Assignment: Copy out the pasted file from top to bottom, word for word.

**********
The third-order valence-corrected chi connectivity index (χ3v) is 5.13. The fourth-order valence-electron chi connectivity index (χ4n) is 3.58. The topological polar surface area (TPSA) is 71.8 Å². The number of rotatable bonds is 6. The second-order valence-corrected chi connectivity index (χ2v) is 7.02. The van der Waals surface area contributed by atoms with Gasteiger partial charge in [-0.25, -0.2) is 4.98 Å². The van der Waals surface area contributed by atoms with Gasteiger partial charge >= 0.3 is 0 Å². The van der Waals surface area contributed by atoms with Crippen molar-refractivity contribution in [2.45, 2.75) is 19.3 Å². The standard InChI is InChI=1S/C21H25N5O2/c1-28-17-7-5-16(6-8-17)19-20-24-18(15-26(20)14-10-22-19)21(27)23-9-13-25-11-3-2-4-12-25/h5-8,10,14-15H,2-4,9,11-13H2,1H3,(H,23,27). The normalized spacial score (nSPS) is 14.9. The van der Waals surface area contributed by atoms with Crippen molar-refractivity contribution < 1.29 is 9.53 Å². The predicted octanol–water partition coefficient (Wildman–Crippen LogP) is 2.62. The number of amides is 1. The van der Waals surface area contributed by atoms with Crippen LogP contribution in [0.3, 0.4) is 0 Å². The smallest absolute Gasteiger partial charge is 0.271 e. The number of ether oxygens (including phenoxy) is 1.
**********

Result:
The third-order valence-corrected chi connectivity index (χ3v) is 5.13. The fourth-order valence-electron chi connectivity index (χ4n) is 3.58. The topological polar surface area (TPSA) is 71.8 Å². The number of rotatable bonds is 6. The second-order valence-corrected chi connectivity index (χ2v) is 7.02. The van der Waals surface area contributed by atoms with Gasteiger partial charge in [-0.25, -0.2) is 4.98 Å². The van der Waals surface area contributed by atoms with Gasteiger partial charge >= 0.3 is 0 Å². The van der Waals surface area contributed by atoms with Crippen molar-refractivity contribution in [2.45, 2.75) is 19.3 Å². The standard InChI is InChI=1S/C21H25N5O2/c1-28-17-7-5-16(6-8-17)19-20-24-18(15-26(20)14-10-22-19)21(27)23-9-13-25-11-3-2-4-12-25/h5-8,10,14-15H,2-4,9,11-13H2,1H3,(H,23,27). The normalized spacial score (nSPS) is 14.9. The van der Waals surface area contributed by atoms with Crippen molar-refractivity contribution < 1.29 is 9.53 Å². The predicted octanol–water partition coefficient (Wildman–Crippen LogP) is 2.62. The number of amides is 1. The van der Waals surface area contributed by atoms with Crippen LogP contribution in [0.3, 0.4) is 0 Å². The smallest absolute Gasteiger partial charge is 0.271 e. The number of ether oxygens (including phenoxy) is 1.